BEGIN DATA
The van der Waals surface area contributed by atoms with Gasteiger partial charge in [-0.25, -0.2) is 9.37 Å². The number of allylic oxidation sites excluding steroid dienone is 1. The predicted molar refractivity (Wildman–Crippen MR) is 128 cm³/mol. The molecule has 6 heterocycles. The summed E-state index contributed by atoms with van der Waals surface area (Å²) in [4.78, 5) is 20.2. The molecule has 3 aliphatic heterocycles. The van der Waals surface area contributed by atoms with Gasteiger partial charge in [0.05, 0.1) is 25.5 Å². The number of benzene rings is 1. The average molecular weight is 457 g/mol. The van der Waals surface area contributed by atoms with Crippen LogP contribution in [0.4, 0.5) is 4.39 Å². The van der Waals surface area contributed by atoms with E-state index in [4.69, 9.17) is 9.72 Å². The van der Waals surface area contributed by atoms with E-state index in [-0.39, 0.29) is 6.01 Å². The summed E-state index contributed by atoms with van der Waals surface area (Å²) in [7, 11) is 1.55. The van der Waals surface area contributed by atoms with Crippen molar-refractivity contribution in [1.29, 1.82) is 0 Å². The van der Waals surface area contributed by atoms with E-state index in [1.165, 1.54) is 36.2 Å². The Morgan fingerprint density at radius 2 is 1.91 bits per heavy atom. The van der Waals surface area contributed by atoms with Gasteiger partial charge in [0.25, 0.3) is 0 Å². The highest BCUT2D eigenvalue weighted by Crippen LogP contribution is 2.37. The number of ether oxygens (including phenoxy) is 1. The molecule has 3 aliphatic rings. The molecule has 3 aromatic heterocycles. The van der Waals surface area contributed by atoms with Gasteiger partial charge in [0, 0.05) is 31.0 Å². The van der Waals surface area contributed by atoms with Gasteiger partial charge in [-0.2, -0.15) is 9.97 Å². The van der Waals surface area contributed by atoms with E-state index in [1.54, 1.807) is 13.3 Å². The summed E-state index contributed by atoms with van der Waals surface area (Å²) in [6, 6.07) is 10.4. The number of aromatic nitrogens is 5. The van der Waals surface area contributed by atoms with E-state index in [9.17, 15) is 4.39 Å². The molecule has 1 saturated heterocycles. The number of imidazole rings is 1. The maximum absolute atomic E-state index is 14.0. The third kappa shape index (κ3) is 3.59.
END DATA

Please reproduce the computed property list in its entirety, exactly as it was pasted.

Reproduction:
The van der Waals surface area contributed by atoms with Gasteiger partial charge in [-0.25, -0.2) is 9.37 Å². The number of allylic oxidation sites excluding steroid dienone is 1. The predicted molar refractivity (Wildman–Crippen MR) is 128 cm³/mol. The molecule has 6 heterocycles. The summed E-state index contributed by atoms with van der Waals surface area (Å²) in [4.78, 5) is 20.2. The molecule has 3 aliphatic heterocycles. The van der Waals surface area contributed by atoms with Gasteiger partial charge in [0.05, 0.1) is 25.5 Å². The number of benzene rings is 1. The average molecular weight is 457 g/mol. The van der Waals surface area contributed by atoms with Crippen LogP contribution in [0.4, 0.5) is 4.39 Å². The van der Waals surface area contributed by atoms with E-state index in [4.69, 9.17) is 9.72 Å². The van der Waals surface area contributed by atoms with E-state index in [-0.39, 0.29) is 6.01 Å². The summed E-state index contributed by atoms with van der Waals surface area (Å²) in [7, 11) is 1.55. The van der Waals surface area contributed by atoms with Crippen molar-refractivity contribution in [1.29, 1.82) is 0 Å². The van der Waals surface area contributed by atoms with E-state index in [1.165, 1.54) is 36.2 Å². The Morgan fingerprint density at radius 2 is 1.91 bits per heavy atom. The van der Waals surface area contributed by atoms with Gasteiger partial charge in [0.25, 0.3) is 0 Å². The highest BCUT2D eigenvalue weighted by Crippen LogP contribution is 2.37. The number of ether oxygens (including phenoxy) is 1. The molecule has 3 aliphatic rings. The molecule has 3 aromatic heterocycles. The van der Waals surface area contributed by atoms with Gasteiger partial charge in [0, 0.05) is 31.0 Å². The van der Waals surface area contributed by atoms with Gasteiger partial charge in [-0.2, -0.15) is 9.97 Å². The van der Waals surface area contributed by atoms with E-state index in [1.54, 1.807) is 13.3 Å². The summed E-state index contributed by atoms with van der Waals surface area (Å²) in [6, 6.07) is 10.4. The number of aromatic nitrogens is 5. The van der Waals surface area contributed by atoms with E-state index in [9.17, 15) is 4.39 Å². The molecule has 1 saturated heterocycles. The number of imidazole rings is 1. The maximum absolute atomic E-state index is 14.0. The third kappa shape index (κ3) is 3.59.